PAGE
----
D. Willson, the author of The Fruit of Her Spirit (2014), recently released the second edition of her memoir Jar Half Full, detailing her religious upbringing in Michigan, her studying abroad in South Africa, her struggle with bulimia, dating, and eventual happiness. The book is filled with enjoyable anecdotes and insights about humanity, God, and Ms. Willson herself. I had the privilege to edit both the first and second editions of this memoir three years apart, and I recommend it to anyone interested in great memoir. Ms. Willson is brilliant, humorous, and poignant, and her style is contemporary and informal.
After reworking and rearranging several chapters in advance of her second edition, Ms. Willson said, “I wanted to have this book in better shape before I publish another one in the future. I’m feeling much better about it. I appreciate your insight and keen eyes. Thank you!” As much as I enjoyed her first edition, I find her additions and changes (including a new afterword) have improved upon this excellent work.
To purchase or read more about it, visit Amazon here.
Of her intellectual journey regarding God I said to Ms. Willson:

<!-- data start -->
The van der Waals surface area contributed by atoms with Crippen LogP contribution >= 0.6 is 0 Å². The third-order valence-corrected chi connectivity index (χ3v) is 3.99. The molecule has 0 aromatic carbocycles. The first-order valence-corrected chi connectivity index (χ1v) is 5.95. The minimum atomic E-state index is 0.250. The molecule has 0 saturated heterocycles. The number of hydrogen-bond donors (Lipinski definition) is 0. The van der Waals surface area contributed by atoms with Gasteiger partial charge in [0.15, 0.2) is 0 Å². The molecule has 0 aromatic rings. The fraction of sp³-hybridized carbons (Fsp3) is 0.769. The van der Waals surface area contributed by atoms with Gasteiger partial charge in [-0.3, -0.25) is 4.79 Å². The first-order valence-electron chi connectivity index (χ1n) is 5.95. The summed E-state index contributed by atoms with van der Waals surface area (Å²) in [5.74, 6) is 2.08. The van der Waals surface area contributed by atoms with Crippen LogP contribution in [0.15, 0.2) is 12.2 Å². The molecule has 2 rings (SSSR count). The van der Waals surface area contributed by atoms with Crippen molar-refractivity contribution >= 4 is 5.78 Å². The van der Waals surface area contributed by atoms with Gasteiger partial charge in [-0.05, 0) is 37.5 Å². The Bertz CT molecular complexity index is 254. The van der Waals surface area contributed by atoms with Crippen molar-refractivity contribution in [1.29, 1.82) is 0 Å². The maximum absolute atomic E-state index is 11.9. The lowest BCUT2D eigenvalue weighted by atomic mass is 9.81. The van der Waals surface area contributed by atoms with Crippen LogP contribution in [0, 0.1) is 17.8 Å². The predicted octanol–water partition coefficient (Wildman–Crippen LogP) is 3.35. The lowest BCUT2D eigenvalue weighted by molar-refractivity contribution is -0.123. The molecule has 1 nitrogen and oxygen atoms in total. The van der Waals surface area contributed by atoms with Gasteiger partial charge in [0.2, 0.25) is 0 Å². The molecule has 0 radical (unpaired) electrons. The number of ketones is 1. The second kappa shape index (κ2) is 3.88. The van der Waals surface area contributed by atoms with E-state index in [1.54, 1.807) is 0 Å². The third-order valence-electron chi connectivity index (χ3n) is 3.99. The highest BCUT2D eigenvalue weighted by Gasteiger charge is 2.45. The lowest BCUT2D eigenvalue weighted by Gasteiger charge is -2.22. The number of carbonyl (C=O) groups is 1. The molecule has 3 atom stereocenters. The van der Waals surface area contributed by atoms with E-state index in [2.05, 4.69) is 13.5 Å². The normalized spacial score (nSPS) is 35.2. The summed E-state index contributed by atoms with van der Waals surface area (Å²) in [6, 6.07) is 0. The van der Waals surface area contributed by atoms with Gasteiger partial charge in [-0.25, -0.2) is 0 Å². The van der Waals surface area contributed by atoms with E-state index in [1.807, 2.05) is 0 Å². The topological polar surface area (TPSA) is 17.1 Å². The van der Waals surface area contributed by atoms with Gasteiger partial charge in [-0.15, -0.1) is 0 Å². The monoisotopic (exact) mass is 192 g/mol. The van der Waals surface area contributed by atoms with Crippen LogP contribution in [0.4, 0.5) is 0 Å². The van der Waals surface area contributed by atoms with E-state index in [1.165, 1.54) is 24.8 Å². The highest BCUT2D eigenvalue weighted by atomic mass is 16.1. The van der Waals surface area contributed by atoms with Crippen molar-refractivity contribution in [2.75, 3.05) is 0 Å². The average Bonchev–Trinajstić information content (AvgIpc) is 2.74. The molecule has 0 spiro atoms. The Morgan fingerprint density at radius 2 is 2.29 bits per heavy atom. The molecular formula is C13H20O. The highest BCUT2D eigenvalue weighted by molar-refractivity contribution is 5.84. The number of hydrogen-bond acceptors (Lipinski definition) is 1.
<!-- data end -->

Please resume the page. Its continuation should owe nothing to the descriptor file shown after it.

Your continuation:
“Your writing lays bare the gaping hole filled by religion but poorly: the lack of love of itself that curses Humanity. God is a plug to fill the hole, but he does so poorly, as your writing attests. Only when one realizes this can one realize the true problem and begin to accept oneself. We are not flawed sinners in need of a higher power, we are human beings in need of self-acceptance. We need to reject those who would make us feel we need external validation. Religion is a sick lie to trick people into feeling inadequate that they might be controlled. That you escaped its clutches is a testament to your brilliance. That doing so did not feel wrong to you is a testament to your conscience. That love assisted and supported you is proof that God is unnecessary.”